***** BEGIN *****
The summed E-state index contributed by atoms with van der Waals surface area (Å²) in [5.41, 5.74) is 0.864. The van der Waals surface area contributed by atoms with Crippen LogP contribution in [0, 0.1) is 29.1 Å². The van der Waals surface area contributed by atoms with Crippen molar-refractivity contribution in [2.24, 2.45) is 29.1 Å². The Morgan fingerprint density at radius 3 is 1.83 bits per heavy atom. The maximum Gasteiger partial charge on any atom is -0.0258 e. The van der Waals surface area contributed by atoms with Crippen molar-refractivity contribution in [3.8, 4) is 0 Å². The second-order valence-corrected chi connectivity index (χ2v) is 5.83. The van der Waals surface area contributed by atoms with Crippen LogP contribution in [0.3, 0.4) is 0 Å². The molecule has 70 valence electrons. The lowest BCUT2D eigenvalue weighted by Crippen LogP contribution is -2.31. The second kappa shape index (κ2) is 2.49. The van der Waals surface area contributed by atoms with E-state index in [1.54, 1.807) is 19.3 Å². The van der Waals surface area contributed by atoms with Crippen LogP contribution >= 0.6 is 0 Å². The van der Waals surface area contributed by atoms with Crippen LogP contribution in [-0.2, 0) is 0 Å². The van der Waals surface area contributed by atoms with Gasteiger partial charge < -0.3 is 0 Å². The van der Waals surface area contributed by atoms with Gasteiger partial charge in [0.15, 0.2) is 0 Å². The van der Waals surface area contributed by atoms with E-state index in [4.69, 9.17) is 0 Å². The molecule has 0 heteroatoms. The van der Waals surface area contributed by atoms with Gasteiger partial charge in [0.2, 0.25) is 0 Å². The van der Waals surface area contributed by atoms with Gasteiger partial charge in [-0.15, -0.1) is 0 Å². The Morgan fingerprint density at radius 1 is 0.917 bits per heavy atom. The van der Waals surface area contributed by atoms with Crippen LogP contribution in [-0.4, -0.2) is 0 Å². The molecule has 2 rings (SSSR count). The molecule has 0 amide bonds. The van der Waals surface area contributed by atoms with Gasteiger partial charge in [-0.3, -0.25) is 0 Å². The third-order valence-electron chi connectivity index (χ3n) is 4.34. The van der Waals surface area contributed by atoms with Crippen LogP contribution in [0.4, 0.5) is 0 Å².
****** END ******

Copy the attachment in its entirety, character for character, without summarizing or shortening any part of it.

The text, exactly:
The summed E-state index contributed by atoms with van der Waals surface area (Å²) in [5.41, 5.74) is 0.864. The van der Waals surface area contributed by atoms with Crippen LogP contribution in [0, 0.1) is 29.1 Å². The van der Waals surface area contributed by atoms with Crippen molar-refractivity contribution in [2.24, 2.45) is 29.1 Å². The Morgan fingerprint density at radius 3 is 1.83 bits per heavy atom. The maximum Gasteiger partial charge on any atom is -0.0258 e. The van der Waals surface area contributed by atoms with Crippen molar-refractivity contribution in [3.8, 4) is 0 Å². The second-order valence-corrected chi connectivity index (χ2v) is 5.83. The van der Waals surface area contributed by atoms with Crippen LogP contribution in [0.3, 0.4) is 0 Å². The molecule has 70 valence electrons. The lowest BCUT2D eigenvalue weighted by Crippen LogP contribution is -2.31. The second kappa shape index (κ2) is 2.49. The van der Waals surface area contributed by atoms with E-state index in [1.54, 1.807) is 19.3 Å². The van der Waals surface area contributed by atoms with Crippen LogP contribution >= 0.6 is 0 Å². The van der Waals surface area contributed by atoms with Crippen LogP contribution in [-0.2, 0) is 0 Å². The van der Waals surface area contributed by atoms with Gasteiger partial charge < -0.3 is 0 Å². The van der Waals surface area contributed by atoms with Gasteiger partial charge in [0.15, 0.2) is 0 Å². The van der Waals surface area contributed by atoms with E-state index in [4.69, 9.17) is 0 Å². The molecule has 0 heteroatoms. The van der Waals surface area contributed by atoms with Gasteiger partial charge in [0.2, 0.25) is 0 Å². The van der Waals surface area contributed by atoms with Gasteiger partial charge in [-0.15, -0.1) is 0 Å². The Morgan fingerprint density at radius 1 is 0.917 bits per heavy atom. The van der Waals surface area contributed by atoms with Crippen LogP contribution in [-0.4, -0.2) is 0 Å². The molecule has 2 rings (SSSR count). The molecule has 0 amide bonds. The van der Waals surface area contributed by atoms with Gasteiger partial charge in [-0.3, -0.25) is 0 Å². The third-order valence-electron chi connectivity index (χ3n) is 4.34. The van der Waals surface area contributed by atoms with Crippen LogP contribution in [0.4, 0.5) is 0 Å².